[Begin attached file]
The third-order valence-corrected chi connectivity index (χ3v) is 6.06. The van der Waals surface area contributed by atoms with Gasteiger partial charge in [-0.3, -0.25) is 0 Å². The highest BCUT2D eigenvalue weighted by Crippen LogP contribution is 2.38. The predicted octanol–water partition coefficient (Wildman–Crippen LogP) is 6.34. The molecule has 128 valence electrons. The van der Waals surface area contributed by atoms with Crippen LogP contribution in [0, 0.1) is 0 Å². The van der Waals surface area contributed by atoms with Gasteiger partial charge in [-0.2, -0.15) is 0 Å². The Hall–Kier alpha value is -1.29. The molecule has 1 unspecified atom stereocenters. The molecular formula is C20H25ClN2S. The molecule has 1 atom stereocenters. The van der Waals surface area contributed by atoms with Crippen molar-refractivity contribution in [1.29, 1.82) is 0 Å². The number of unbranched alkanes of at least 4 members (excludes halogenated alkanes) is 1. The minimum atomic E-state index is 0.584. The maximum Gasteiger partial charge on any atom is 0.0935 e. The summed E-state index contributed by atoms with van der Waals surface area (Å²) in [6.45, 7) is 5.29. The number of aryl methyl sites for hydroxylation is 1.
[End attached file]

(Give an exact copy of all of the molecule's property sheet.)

The third-order valence-corrected chi connectivity index (χ3v) is 6.06. The van der Waals surface area contributed by atoms with Gasteiger partial charge in [-0.3, -0.25) is 0 Å². The highest BCUT2D eigenvalue weighted by Crippen LogP contribution is 2.38. The predicted octanol–water partition coefficient (Wildman–Crippen LogP) is 6.34. The molecule has 128 valence electrons. The van der Waals surface area contributed by atoms with Crippen LogP contribution in [0, 0.1) is 0 Å². The van der Waals surface area contributed by atoms with Gasteiger partial charge in [-0.2, -0.15) is 0 Å². The Hall–Kier alpha value is -1.29. The molecule has 1 unspecified atom stereocenters. The molecular formula is C20H25ClN2S. The molecule has 1 atom stereocenters. The van der Waals surface area contributed by atoms with Crippen molar-refractivity contribution in [1.29, 1.82) is 0 Å². The number of unbranched alkanes of at least 4 members (excludes halogenated alkanes) is 1. The minimum atomic E-state index is 0.584. The maximum Gasteiger partial charge on any atom is 0.0935 e. The summed E-state index contributed by atoms with van der Waals surface area (Å²) in [6.45, 7) is 5.29. The number of aryl methyl sites for hydroxylation is 1.